It doesn't matter.
Nothing matters.
The money, the projects the "investments".

The current expanding frenzy of spending, property giveaways, fast and loose deals with developers and crazy boondoggles is sealing the long term deal of fiscal calamity for Portland, the Region and the State.

Runaway "Urban Renewal" by jurisdictions all over the place are making long term commitments of basic services dollars which will not be back filled by additional taxation.

The inability to stop or slow the most egregious waste and recognize any failures at all is feeding the misguided momentum.

When a big box furniture store with 1200 parking spaces can be touted as evidence of Cascade Station's enormous investment in light rail and urban renewal it's game, set, match.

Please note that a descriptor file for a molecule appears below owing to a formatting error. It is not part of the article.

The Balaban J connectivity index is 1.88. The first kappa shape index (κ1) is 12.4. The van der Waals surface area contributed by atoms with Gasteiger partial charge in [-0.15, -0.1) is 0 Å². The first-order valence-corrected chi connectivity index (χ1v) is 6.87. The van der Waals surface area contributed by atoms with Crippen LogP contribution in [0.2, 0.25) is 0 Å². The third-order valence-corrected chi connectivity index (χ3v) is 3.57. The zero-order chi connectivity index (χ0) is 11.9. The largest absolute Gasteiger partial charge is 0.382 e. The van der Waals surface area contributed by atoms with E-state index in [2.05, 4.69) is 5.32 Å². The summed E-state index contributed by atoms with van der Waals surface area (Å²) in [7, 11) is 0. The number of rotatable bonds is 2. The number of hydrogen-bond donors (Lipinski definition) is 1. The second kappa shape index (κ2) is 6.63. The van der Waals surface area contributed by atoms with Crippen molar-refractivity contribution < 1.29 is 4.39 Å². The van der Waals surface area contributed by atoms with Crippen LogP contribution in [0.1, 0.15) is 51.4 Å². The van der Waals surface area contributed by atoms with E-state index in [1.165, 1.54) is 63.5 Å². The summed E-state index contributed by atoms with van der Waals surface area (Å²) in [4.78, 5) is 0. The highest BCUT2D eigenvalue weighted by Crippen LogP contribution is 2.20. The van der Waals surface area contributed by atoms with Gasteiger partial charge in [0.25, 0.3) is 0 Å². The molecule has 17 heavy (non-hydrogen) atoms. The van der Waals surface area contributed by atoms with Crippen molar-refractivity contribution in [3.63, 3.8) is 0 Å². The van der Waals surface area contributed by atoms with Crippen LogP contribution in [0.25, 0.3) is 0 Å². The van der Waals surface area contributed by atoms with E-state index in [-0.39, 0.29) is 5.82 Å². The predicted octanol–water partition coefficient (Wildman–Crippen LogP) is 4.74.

Today the evidence of imminent long term dysfunction pours form the pages of the Oregonian.

In an editorial, the Convention Center Hotel gets a lift from the editorial board which seems to champion every planner's boondoggle. Even while seemingly acknowledging the boondoggle of it all.

In South Waterfront the developer is coming back to the table for tax abatements for a luxury apartment tower and is about to be gifted a piece of city owned property for a condo tower.

With Diane Linn able to pretend she is pro-jail space the big picture could not be dimmer.

A 15% reduction in venture capital for the state is salt on the wounds.

The answer?

Hurry up and find the additional money for the Tram [rim shot] so OHSU can rescue us with their biotech expansion????????????????